and Sarah Palin
is still gettin' away with it -

on the other hand
the sun is shining

bright and fresh
and yellow as fresh cream

and a chilled north breeze
blows a hint of far mountains

and I haven't had a hangover
in more than 30 years

so good morning
to you, too,

buckaroo -

I'm feeling pretty damn good
this morning -

considering.








                                           



The next poem is by Daniel Donaghy, from his book,  Street Fighting Poems. The book was  published in 2005 by BkMk Press of the University of Missouri-Kansas City.











Elegy for T.L.

The El's catwalk called to us
while we passed quarts

of Schaefer's someone stole.
Fifty feet up, it stretched
beyond our broken places
in both directions.

I was second to make it to  the top.
I stared at your dark form

and streetlights even with our heads,
saw you tightroping the catwalk

straight out of your life
toward the houses of the rich.

You didn't once look down.
You didn't hold the rail.

The only sounds our feet
shuffling the metal walk.

You feel so quietly
no one else knew you were gone.








                                   




I going to finish this week with two new dog poem from last week. Here's the first one.












all quiet on the moor

   a real Baskerville
morning,
thick and soupy
along the ridge,  crossing
the new footbridge over Apache Creek
like pushing through a wet curtain hanging
limp and still

my golden hound has not a care
about such as fog, it being no match
for her black, twitch nose
and furred, at-attention
ears

no fear
she says to me her head up
and her eyes
cut to face me full  on

nothing out there
I can't
handle,  she says

just stay close...









                        




Having reviewed the masters from the haiku anthology and a modern master, my friend Gary  Blankenship, here several of my own.

I don't remember if these were intended to be actual haiku as properly defined and I don't feel like counting syllables this late in the game, so I'll just claim them to be haiku  at least in spirit. They were published in 2004 in Liquid Muse, an on-line journal of short verse.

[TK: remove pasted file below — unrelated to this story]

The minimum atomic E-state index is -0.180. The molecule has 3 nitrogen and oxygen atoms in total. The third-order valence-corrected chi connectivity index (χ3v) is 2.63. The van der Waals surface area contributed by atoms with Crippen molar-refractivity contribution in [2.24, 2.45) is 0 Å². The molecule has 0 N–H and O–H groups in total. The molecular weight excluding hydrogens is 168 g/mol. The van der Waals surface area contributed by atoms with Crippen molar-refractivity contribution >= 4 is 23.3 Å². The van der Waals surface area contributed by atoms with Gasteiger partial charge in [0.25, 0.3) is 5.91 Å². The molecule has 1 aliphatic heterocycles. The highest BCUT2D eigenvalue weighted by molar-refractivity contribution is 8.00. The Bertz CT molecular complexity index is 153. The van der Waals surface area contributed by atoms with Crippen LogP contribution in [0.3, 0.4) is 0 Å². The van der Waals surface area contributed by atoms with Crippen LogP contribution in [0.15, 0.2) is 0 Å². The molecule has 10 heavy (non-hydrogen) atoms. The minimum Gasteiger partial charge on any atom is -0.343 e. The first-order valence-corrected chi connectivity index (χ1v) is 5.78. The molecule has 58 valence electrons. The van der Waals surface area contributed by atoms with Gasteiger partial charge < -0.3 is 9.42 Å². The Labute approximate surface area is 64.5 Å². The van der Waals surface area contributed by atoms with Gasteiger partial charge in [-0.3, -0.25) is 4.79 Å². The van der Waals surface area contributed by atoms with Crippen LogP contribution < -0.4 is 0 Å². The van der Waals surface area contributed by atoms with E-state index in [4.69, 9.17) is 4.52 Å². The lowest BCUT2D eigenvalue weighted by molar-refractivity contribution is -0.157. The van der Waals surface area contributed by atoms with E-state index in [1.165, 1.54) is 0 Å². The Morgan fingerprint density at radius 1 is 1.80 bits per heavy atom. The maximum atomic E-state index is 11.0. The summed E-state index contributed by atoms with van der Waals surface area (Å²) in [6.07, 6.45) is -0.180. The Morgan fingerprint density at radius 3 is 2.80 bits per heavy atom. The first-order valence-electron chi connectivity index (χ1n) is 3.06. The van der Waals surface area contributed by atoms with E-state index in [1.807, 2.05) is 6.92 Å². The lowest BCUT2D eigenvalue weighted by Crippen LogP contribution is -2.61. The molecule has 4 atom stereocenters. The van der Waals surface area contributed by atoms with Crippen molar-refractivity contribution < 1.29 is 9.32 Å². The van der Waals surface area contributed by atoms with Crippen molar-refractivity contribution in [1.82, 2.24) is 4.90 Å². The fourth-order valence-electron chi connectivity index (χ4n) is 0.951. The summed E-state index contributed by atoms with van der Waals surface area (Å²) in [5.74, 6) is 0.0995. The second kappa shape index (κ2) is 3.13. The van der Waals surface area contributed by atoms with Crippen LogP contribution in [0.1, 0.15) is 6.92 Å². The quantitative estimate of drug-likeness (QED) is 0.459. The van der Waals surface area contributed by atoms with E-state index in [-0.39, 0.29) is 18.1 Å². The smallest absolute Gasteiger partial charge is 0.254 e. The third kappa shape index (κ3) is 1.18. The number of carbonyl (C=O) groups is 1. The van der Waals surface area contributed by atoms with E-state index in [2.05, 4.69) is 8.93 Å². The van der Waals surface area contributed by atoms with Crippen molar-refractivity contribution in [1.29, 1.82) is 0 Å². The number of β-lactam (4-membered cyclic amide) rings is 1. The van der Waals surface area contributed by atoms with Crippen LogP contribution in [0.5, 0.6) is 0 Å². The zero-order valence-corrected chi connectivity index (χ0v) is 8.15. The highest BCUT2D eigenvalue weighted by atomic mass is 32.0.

cloudless sky
after summer rain
   air neon bright

---

   fly high little gull
challenge the limitless sky
   surf on wet gulf winds

---

   summer morning dew
rivulets on sun-stained glass
   blue through water falls

---

   summer clouds glower
trembling leaves in sunlight shimmer
   waiting winds whisper

---

   tall grass burns brown
in fearsome summer sun
   cactus blooms bask








                              




Here's another poem from our days in Lake Tahoe. My last poem this week from February, 2010.












around the lake

rain
snow
ankle-deep
slush puddles
and sidewalks

mountains
on the other side
of the lake
as well as those
hanging above us
hidden
by the clouds
that settle over us

in our South Texas home,
a city-wide emergency
would have been declared
hours ago, but here,
people walk on the sidewalks,
cars drive on the streets,
skiers line up to take a lift to
a mountain top
whose existence must,
under these conditions,
be taken on faith

yellow school buses
pass
snow chains  clanking

Reba and I go for a walk
at lakeside
in a park I found yesterday

we are not the first
to break the snow, little
duck tracks, triangles
divided by a line
from point to base,
and tracks of some bird
of a larger sort, tridents
in the snow

a white sailboat sits
offshore
half hidden  in the
snow

there yesterday